Zenabis CEO Andrew Grieve said the company is moving towards cannabis-infused beverages to compete with alcohol for market dominance in the recreational beverage space.
Zenabis Global (TSX:ZENA) is the latest marijuana company to strengthen its play in the cannabis-infused beverages ring.
Less than two months out from the legalization of edible and infused cannabis products in Canada, the BC-based company has signed an agreement with an undisclosed Canadian beverage technology company. This partner will supply Zenabis with plain water-soluble cannabis-infused inputs.
The announcement, sent out after trading hours on Monday (August 26), confirms that the company plans to develop its own drinks with an onset time of less than five minutes. Onset time refers to how long it takes for a beverage to affect the user.
In an interview with the Investing News Network (INN), Andrew Grieve, CEO of Zenabis, said the decision to move towards cannabis-infused beverages was designed as a way to challenge the alcohol market’s dominance in the recreational beverage space.
“Alcohol has had a monopoly on the recreational experience in the market for an incredibly long period of time,” Grieve told INN. “As a result, people have not had an alternative.”
He added that he thinks the highly controlled physical effects of cannabis drinks will make them more attractive than their alcoholic counterparts.
“I believe that, if you have a beverage technology with a known onset and offset and limited calories and the flavor profile that people want, people will choose a cannabis infused-beverage for their recreational experience over an alcoholic beverage,” he told INN.
The company plans on both recreational and wellness drink lines.
Grieve didn’t give any details about the beverage technology company Zenabis is working with, but did say its name will be released once the products are available to consumers.
As part of the announcement, Grieve confirmed these beverages will launch in Canada following the legalization of edibles and infused products.
The executive said his company’s drinks will be infused without any effect on taste or smell. In his view, this is a benefit compared to competitors planning to launch their own beverages.
Grieve cited a report from Deloitte, which estimates that the next round of cannabis legalization could create a C$2.7 billion market in Canada, with beverages contributing a significant part of yearly profits.
Zenabis has experienced a small swing upward since shares opened on Tuesday (August 27) at C$1.07. The company closed the day at C$1.05, representing a 2.94 percent jump for the day.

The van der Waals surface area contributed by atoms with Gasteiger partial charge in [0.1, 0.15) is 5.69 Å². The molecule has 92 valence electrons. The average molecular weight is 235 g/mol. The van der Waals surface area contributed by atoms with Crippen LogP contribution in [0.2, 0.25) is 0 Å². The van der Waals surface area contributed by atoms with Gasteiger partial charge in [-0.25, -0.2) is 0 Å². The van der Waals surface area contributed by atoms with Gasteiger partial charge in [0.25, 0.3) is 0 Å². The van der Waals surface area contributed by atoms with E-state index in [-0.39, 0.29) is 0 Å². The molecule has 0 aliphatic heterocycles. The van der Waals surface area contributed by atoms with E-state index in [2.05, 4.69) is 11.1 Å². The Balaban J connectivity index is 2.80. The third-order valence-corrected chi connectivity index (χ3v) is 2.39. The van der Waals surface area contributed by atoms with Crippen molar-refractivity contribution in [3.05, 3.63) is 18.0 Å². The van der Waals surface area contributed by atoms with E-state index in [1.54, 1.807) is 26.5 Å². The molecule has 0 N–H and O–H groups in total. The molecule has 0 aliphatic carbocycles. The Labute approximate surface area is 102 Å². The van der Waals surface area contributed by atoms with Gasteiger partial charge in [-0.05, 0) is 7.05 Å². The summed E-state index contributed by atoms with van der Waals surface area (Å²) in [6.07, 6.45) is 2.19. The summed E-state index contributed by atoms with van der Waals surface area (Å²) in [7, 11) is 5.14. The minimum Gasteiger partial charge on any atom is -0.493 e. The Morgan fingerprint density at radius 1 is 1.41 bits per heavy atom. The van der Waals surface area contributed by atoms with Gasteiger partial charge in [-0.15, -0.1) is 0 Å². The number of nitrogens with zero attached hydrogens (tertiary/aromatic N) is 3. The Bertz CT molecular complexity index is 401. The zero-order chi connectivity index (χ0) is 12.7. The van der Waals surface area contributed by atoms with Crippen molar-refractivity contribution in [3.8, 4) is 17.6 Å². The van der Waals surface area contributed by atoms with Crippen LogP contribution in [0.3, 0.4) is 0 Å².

Zenabis will use the beverage inputs to produce a variety of tetrahydrocannabinol- (THC) and cannabidiol- (CBD) infused drinks, ensuring that it adheres to the rules on these products, which are set to come into effect on October 17. Federal legislation limits the amount of THC in food and drinks to 10 milligrams of THC per package.
“It is expected that a limited selection of products will appear gradually in physical or online stores, and no earlier than mid-December 2019,” Health Canada said.
One product Zenabis already has in the works is a CBD-infused kombucha line to be created with True Büch, a cultured tea beverage maker in which Zenabis acquired a 51 percent stake earlier this year.
Various players in the Canadian marijuana industry have expressed interest in the launch of infused beverages. Additionally, a selection of established beverage makers have signed partnerships with cannabis companies to lend expertise on the development of these drinks.
Among others, Zenabis is joining the likes of Dixie Brands (CSE:DIXI.U,OTCQX:DXBRF) in the cannabis beverage arena. The Colorado-based cannabis company announced a partnership with drink maker AriZona to create a line of THC-infused drinks this month.
HeavenlyRx, a CBD wellness company, has also moved into the cannabis beverage space with an investment in craft pop maker Jones Soda (OTCQB:JSDA). It plans to create a Jones-branded line of CBD-infused drinks.
In its results for Q2 2019, Zenabis reported cultivating over 2,400 kilograms of dried cannabis, exceeding its forecast by 40 percent. The report also notes an increase in annual production capacity at its facility in Atholville, New Brunswick, to 46,300 kilograms up from 34,300 kilograms.
Grieve told INN that the company also plans on rolling out edible cannabis-infused products, including gummies and chocolates, and hopes that both its cannabis food and beverages will hit shelves by December or the first quarter of 2020.
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Securities Disclosure: I, Danielle Edwards, hold no direct investment interest in any company mentioned in this article.
Editorial Disclosure: The Investing News Network does not guarantee the accuracy or thoroughness of the information reported in the interviews it conducts. The opinions expressed in these interviews do not reflect the opinions of the Investing News Network and do not constitute investment advice. All readers are encouraged to perform their own due diligence.